The primary contests for Ohio governor and U.S. Senate on the May 8 primary ballot will get much of the attention, there are a number of contested primaries here in southwest Ohio as well.
This week, we will look at the top primary races in Hamilton County. And, in weeks to come, we will do the same with contested primaries in the region.
Here we go:
Ohio Senate – 9th District
Four years ago, former Cincinnati council member Cecil Thomas defeated then-State Rep. Dale Mallory in a six-way Democratic primary by 556 votes.
Thomas went on to defeat Republican council member Charlie Winburn easily in the heavily Democratic, central city district.
This year, Mallory, is looking to get back into public office, is trying again. This time, though, he is the only Democrat challenging Thomas on the Democratic ballot.
There's no question that Mallory is a potent name among Cincinnati's African-American voters, who make up the majority of the district, but Thomas is no slouch himself among black voters. A former Cincinnati police officer, he always ran low-budget campaigns for city council and won handily with the help of black voters.
Mallory not only carries a well-known name into this primary, but some political baggage as well. In 2014, he was convicted of taking Bengals tickets from lobbyists and not reporting them as gifts.
Republicans aren’t much of a factor in this district. They have no candidate on the ballot. Thomas Chandler has filed as a Republican write-in.
So this likely one of those cases where the primary election is, in fact, the general election.
State Representative, 33rd District
The incumbent Democrat, Alicia Reece, is term-limited out.
The Hamilton County Democratic Party has endorsed Sedrick Denson, a former aide to Cincinnati council member Wendell Young, as its candidate to replace her.
But Denson has a Democratic primary opponent.
Kathy Goodwin-Williams, a Lincoln Heights village council member, has filed on the Democratic side.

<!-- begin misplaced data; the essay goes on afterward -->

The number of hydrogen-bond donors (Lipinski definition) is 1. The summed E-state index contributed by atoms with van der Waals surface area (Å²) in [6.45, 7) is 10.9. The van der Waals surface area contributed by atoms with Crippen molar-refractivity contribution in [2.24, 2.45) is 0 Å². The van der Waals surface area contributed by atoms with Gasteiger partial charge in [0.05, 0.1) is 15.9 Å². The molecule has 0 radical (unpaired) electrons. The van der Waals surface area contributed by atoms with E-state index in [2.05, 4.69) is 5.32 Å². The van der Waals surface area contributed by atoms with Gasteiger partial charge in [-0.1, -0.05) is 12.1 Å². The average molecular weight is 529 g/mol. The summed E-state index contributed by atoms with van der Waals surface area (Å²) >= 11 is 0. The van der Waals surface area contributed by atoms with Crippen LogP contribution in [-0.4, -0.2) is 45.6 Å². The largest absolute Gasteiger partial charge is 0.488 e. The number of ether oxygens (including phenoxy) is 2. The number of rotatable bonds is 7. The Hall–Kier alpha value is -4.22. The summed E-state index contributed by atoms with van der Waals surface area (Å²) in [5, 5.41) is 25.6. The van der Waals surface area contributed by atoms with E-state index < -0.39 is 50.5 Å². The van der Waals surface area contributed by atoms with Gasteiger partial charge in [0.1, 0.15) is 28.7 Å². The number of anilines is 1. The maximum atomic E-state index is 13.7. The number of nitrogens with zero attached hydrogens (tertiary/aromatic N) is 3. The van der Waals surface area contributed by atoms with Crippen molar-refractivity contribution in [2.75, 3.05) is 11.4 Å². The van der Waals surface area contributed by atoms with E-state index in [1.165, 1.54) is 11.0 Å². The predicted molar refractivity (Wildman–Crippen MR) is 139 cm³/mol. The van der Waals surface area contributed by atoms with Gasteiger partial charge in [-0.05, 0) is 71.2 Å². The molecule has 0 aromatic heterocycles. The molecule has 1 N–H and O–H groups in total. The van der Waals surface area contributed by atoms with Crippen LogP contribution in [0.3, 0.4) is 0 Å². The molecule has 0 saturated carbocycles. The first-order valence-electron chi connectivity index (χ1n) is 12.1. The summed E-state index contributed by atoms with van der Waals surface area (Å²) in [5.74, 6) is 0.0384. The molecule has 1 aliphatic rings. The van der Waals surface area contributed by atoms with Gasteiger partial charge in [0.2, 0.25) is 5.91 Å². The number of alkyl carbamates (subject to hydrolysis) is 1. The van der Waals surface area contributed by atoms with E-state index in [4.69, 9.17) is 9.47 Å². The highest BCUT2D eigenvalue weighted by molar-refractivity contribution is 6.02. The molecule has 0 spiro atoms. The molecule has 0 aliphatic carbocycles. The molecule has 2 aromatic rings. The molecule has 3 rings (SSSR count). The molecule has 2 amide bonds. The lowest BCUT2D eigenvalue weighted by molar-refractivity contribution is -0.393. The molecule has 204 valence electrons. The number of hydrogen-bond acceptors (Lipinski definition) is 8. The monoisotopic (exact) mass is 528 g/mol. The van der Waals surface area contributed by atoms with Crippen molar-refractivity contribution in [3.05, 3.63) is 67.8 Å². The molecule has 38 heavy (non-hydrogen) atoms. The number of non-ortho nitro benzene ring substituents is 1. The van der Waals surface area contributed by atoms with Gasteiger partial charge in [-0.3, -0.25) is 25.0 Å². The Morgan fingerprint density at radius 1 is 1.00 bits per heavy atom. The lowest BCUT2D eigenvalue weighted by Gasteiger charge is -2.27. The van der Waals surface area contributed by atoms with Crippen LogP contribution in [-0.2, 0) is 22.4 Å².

This is another case where the district is very Democratic and the winner of the primary is, almost certainly, the winner of the November election.
Hamilton County Commissioner
Incumbent Republican commissioner Chris Monzel doesn't have a primary challenger to worry about.
But there is a contest on the Democratic side.
The Democratic Party has endorsed James Wolf, a teacher and the mayor of Mt. Healthy, as its candidate to take on Monzel.
But Stephanie Summerow Dumas of Lincoln Heights, a former mayor in Forest Park, is also on the Democratic ballot.
Wolf is the leading candidate on the Democratic side; and if he wins the primary, his biggest challenge will be to try to be competitive with Monzel in terms of fundraising.
But Hamilton County has taken a decidedly blue hue in recent years, so it's not crazy to think of this as a very competitive race.
State Representative, 28th District
The incumbent Republican, Jonathan Dever, faces opposition only from two write-in candidates.
On the Democratic side, though, there are two candidates on the ballot in the northern Hamilton County district.
Jessica Miranda, who is president of the Winton Woods Board of Education, has the endorsement of the Hamilton County Democratic Party.
Paul Sohi, who ran two years ago in the Democratic primary in the 31st District and lost, has moved into the 28th District and filed as a primary candidate. He is a pediatric dentist.
Ohio Second Congressional District (Democratic)
One of the more interesting first-time candidates on the ballot in May is Democrat Jill Schiller, a former Obama White House aide.
She's running for the Democratic nomination in Ohio's 2nd Congressional District, which stretches from eastern Hamilton County to Pike and Scioto counties in the east.
It's been a solidly Republican district for decades. The Republican incumbent, Brad Wenstrup, has won by an average of 27 percentage points in his three times on the ballot. His Republican predecessors in the Second District – Jean Schmidt, Rob Portman, and Willis Gradison – had similar success.
Schiller emerged as a potential Democratic challenger to Wenstrup in January. She worked in the Obama administration's Office of Management and Budget.
She moved to Cincinnati in 2011 when her husband took a job with Omnicare. She served for a time as vice president of Downtown Cincinnati Inc. Now, the Hyde Park resident runs a non-profit consulting firm.
Schiller has some backing in the party, but she will have to fight for the nomination.
Janet Everhard, a retired physician from New Richmond, ran as a write-in candidate two years ago.
This year, Everhard is on the primary ballot and she has been working almost non-stop since the 2016 election to gather support in the sprawling district.
Then there is William R. "Bud" Smith, the truck driver from Waverly in Pike County.
Smith's been on the primary ballot a few times; and in 2016, he won the primary and represented the Democratic party in the general election.
Smith did not do a lick of campaigning and was almost impossible to find – the invisible candidate. But, still, he managed somehow to get nearly 42 percent of the vote. A respectable showing for a candidate who was never seen nor heard from after the filing deadline.